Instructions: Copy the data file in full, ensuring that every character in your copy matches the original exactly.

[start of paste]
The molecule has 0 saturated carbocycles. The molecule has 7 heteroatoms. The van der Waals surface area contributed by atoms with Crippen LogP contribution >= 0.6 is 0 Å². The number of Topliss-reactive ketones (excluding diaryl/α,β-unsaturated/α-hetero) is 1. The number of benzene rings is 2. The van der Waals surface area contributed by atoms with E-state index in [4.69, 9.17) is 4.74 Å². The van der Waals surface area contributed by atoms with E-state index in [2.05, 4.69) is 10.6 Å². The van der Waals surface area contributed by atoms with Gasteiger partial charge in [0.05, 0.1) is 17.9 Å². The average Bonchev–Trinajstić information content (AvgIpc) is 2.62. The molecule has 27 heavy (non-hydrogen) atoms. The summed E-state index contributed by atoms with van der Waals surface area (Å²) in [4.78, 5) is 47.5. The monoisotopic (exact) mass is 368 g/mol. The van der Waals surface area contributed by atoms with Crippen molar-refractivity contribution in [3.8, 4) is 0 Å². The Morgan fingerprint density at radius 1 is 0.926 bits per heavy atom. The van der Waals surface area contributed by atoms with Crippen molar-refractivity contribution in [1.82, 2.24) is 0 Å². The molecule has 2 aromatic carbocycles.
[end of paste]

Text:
The molecule has 0 saturated carbocycles. The molecule has 7 heteroatoms. The van der Waals surface area contributed by atoms with Crippen LogP contribution >= 0.6 is 0 Å². The number of Topliss-reactive ketones (excluding diaryl/α,β-unsaturated/α-hetero) is 1. The number of benzene rings is 2. The van der Waals surface area contributed by atoms with E-state index in [4.69, 9.17) is 4.74 Å². The van der Waals surface area contributed by atoms with E-state index in [2.05, 4.69) is 10.6 Å². The van der Waals surface area contributed by atoms with Gasteiger partial charge in [0.05, 0.1) is 17.9 Å². The average Bonchev–Trinajstić information content (AvgIpc) is 2.62. The molecule has 27 heavy (non-hydrogen) atoms. The summed E-state index contributed by atoms with van der Waals surface area (Å²) in [4.78, 5) is 47.5. The monoisotopic (exact) mass is 368 g/mol. The van der Waals surface area contributed by atoms with Crippen molar-refractivity contribution in [3.8, 4) is 0 Å². The Morgan fingerprint density at radius 1 is 0.926 bits per heavy atom. The van der Waals surface area contributed by atoms with Crippen molar-refractivity contribution in [1.82, 2.24) is 0 Å². The molecule has 2 aromatic carbocycles.